According to Politico, Townley’s application for a sensitive compartmented information clearance was rejected last week. The news website cited two anonymous sources “with direct knowledge of the situation”, who said that Townley was informed on Friday that his application had been rejected. The rejection came from the Central Intelligence Agency, said Politico. One source told the website that the rejection had been met with agreement by Mike Pompeo, President Trump’s appointee to head the CIA. Townley cannot reapply for clearance, which means that he will have to give up his National Security Council post. Flynn will have to replace him.

The Politico report claims that Flynn and his team were “infuriated” by the CIA’s decision, which is expected to further-escalate tensions between the retired lieutenant-general and the Intelligence Community. Flynn has been criticized for his allegedly close connections to the administration of Russian President Vladimir Putin. In 2015, he delivered a speech in Moscow in return for a fee, and dined with Putin. Earlier this year, the Federal Bureau of Investigation investigated a telephone conversation between Flynn and Sergey Kislyak, Russia’s ambassador to the US, as part of a counterintelligence probe. Last week, The Washington Post alleged that Flynn and Kislyak discussed the topic of American economic sanctions on Russia, and that Flynn told the Russian diplomat that they would be lifted by the Trump administration.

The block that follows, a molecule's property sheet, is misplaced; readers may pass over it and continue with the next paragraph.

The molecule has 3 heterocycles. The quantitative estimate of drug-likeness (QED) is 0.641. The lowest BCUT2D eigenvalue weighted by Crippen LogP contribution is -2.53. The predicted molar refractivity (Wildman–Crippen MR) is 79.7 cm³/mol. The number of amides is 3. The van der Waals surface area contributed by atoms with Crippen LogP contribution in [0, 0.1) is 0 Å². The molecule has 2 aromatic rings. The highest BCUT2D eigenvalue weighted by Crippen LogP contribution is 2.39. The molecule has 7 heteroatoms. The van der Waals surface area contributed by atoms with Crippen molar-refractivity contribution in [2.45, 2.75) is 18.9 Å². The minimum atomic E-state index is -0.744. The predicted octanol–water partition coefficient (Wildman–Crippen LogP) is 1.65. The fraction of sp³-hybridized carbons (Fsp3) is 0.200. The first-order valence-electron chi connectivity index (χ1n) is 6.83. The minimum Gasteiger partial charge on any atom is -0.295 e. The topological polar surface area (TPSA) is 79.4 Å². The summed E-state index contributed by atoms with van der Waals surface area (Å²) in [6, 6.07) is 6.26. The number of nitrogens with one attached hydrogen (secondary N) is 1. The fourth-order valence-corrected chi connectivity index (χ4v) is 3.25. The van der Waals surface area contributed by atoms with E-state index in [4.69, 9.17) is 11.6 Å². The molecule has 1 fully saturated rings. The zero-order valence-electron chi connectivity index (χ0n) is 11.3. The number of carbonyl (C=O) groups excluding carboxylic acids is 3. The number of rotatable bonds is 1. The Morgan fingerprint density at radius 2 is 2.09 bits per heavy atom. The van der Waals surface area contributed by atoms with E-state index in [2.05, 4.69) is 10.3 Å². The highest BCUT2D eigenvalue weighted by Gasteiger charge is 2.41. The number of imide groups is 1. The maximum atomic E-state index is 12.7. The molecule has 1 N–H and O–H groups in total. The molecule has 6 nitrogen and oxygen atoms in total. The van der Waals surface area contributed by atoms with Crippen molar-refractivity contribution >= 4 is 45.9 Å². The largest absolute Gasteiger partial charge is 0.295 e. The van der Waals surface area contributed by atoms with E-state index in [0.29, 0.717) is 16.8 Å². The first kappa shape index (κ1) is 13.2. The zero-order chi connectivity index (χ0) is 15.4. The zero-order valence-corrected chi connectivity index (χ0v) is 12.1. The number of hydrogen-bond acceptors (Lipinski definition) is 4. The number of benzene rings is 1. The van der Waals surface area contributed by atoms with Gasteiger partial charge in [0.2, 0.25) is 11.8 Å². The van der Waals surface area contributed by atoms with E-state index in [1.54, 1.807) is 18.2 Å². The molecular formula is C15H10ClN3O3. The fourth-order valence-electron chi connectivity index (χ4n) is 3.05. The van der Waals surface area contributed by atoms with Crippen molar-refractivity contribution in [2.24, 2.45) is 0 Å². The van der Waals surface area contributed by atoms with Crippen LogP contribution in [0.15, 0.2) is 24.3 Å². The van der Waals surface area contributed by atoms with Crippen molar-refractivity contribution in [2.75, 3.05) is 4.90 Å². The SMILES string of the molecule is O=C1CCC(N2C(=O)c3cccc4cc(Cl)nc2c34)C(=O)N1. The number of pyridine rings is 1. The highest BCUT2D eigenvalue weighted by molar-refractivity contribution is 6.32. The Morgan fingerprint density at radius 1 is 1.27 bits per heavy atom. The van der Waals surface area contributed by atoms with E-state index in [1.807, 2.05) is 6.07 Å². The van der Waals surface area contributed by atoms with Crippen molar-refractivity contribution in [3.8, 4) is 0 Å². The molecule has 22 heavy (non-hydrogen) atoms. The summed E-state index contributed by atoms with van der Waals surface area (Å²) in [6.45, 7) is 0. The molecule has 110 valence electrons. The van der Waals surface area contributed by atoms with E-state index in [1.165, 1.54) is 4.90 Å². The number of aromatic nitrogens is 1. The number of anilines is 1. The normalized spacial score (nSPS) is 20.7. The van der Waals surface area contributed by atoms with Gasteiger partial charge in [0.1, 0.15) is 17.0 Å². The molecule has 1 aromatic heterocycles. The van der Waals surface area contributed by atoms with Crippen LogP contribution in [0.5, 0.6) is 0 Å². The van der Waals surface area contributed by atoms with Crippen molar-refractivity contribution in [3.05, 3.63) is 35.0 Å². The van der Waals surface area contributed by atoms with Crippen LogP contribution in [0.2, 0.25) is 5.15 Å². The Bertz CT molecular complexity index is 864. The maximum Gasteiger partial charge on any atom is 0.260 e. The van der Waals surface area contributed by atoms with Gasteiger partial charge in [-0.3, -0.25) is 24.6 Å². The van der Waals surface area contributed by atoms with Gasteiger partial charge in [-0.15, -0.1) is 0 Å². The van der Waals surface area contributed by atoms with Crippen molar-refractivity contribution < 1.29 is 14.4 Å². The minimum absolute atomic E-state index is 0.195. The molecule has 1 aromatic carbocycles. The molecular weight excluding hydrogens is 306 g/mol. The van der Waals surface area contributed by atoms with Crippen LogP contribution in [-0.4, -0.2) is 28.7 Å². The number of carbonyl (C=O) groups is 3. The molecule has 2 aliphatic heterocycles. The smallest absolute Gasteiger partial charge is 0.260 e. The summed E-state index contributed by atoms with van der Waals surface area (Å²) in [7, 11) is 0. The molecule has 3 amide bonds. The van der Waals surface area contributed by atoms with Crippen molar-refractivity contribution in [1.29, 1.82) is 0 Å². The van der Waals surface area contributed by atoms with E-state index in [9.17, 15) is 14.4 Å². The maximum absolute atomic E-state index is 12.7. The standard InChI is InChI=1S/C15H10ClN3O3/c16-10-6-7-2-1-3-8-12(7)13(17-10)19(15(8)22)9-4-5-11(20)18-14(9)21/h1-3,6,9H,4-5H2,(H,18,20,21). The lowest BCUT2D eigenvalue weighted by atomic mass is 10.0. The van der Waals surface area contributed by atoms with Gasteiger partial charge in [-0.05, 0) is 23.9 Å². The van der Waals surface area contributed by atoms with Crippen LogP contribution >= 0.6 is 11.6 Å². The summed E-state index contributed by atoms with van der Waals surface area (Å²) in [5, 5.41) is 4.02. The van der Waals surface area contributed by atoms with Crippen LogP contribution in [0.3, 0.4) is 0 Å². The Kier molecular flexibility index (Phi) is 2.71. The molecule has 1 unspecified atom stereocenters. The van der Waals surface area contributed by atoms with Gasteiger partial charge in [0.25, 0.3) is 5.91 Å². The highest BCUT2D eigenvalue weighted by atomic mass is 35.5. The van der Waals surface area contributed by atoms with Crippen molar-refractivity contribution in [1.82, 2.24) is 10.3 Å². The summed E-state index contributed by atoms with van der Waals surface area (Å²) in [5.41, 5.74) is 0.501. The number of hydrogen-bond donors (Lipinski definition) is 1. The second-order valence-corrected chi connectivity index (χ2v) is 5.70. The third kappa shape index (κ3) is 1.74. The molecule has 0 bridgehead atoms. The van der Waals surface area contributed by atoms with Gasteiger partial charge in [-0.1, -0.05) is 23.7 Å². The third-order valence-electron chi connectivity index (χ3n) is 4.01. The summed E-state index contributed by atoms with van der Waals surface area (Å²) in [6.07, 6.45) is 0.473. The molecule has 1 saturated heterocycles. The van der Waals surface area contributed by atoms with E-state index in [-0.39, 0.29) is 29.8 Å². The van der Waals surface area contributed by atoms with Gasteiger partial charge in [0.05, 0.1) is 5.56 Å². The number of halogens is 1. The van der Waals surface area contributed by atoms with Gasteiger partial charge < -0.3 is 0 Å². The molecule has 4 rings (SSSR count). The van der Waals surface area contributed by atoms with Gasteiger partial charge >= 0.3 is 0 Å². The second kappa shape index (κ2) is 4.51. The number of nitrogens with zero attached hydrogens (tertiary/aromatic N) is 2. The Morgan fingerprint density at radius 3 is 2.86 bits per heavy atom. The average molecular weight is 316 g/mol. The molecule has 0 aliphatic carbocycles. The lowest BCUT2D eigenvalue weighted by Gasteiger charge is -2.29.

The Politico report said that Flynn’s team views the rejection of Townley’s security clearance application as “a hit job from inside the CIA on Flynn and the people close to him”. It also said that Flynn’s team believe that the Intelligence Community feels “threatened by Flynn and his allies”. The website contacted the National Security Council and the CIA but received no responses.